I know how much fun hatching is and it is hard to wait!! LOL But I think you will have healthier birds if you do wait.

    Although the above is someone's opinion it really made me think but the cold would still be my bigger concern.
  3. Choco Maran

    Choco Maran Songster

    Jul 25, 2009
    Ribera New Mexico
    I would bring in the brooder into the house so it is not outside. In my past experience keeping them warm outside is hard. I live in the southwest and our nights can be in the single digits with 30 in the day. I tried an brooder in my barn the first year I had chicks and we lost about half of the chicks. Maybe someone from where you live can be better in the advice.

    As long as you have the right equipment winter hatching should not be a problem. I have eggs in a bator right now. I hope to have a good hatch but only one looks possible right now. Good luck. Hope everything turns out great for you.
  4. bobbi-j

    bobbi-j Crossing the Road

    Mar 15, 2010
    On the MN prairie.
    I would wait a bit if you want to keep them outside. I have gotten chicks in early April here in MN, and keep them out in the coop with heat lamps over them. The temps can get down into the 40's, sometimes 30's at night. When I've incubated, I've kept them in the house for a couple of days - mainly because I like to watch them, but then the house begins to stink like chicken poop, and it's time for them to go. They also create lots of dust and dander that will get all over the house. I don't see any harm in hatching early if you really feel the need to.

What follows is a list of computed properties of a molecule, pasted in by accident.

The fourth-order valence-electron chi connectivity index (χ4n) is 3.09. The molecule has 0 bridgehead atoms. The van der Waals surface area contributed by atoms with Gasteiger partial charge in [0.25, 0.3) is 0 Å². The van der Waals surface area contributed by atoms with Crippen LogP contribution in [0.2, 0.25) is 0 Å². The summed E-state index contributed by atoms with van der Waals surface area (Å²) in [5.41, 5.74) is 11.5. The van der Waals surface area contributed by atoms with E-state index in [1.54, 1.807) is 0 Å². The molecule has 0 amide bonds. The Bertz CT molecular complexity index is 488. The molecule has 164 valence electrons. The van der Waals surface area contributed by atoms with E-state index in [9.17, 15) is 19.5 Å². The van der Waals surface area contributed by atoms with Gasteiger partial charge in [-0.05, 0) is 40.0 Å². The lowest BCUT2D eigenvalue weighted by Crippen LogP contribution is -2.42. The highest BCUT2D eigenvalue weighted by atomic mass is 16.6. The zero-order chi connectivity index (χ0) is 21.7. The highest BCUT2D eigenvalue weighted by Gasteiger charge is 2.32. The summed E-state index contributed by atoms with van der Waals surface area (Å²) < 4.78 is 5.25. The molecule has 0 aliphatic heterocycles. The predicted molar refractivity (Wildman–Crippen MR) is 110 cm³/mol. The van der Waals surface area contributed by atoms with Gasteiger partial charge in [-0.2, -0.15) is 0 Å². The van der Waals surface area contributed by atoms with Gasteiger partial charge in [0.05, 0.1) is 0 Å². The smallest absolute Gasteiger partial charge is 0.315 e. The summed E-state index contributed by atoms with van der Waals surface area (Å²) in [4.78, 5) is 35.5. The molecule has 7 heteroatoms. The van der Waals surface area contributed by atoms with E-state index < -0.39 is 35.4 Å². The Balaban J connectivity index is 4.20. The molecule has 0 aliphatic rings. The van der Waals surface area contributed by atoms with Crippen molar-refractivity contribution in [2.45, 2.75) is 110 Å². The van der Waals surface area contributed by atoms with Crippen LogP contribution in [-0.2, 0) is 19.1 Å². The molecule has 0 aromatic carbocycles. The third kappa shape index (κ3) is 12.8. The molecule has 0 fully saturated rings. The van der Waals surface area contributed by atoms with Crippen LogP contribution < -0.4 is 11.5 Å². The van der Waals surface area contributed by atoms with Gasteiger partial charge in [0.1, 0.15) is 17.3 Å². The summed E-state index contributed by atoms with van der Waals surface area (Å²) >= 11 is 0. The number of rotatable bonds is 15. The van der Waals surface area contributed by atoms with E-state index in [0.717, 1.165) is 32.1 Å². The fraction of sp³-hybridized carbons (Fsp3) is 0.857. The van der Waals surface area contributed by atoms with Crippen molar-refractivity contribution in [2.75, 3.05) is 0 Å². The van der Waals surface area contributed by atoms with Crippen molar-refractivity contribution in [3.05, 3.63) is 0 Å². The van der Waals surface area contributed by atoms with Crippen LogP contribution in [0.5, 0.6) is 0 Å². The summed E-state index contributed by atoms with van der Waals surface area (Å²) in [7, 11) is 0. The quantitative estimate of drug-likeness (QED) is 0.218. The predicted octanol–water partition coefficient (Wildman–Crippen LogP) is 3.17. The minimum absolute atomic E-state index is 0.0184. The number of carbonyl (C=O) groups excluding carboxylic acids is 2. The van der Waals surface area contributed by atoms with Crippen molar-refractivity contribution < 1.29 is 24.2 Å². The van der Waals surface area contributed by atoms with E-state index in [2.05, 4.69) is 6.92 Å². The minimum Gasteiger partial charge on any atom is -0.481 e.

I should note that my "coops" are an 8x12' shed, and an 8x16' shed, both about 8' tall at the peak. The chickens love to roost in the rafters. They have vented soffits so there is no draft on the floor.
    Last edited: Dec 30, 2014
  5. rainbowrooster

    rainbowrooster Songster

    Nov 26, 2011
    Hatching isn't the problem. The big problem is what to do after the chicks need more space( you never have enough) but they are no where near ready to handle the fluctuating temperatures outside. Be prepared to keep them in the basement or garage for a couple of months if you don't have an adequate outbuilding/barn. We hatch a lot in the fall and even now. In the barn I have a series of heat lamps on timers so they are on during the coldest hours for the young birds. If it is forecasted to be colder than usual the timer is disengaged ant the lights burn the entire time. Its not the easiest way but we breed for exhibition so we are done hatching before most people start.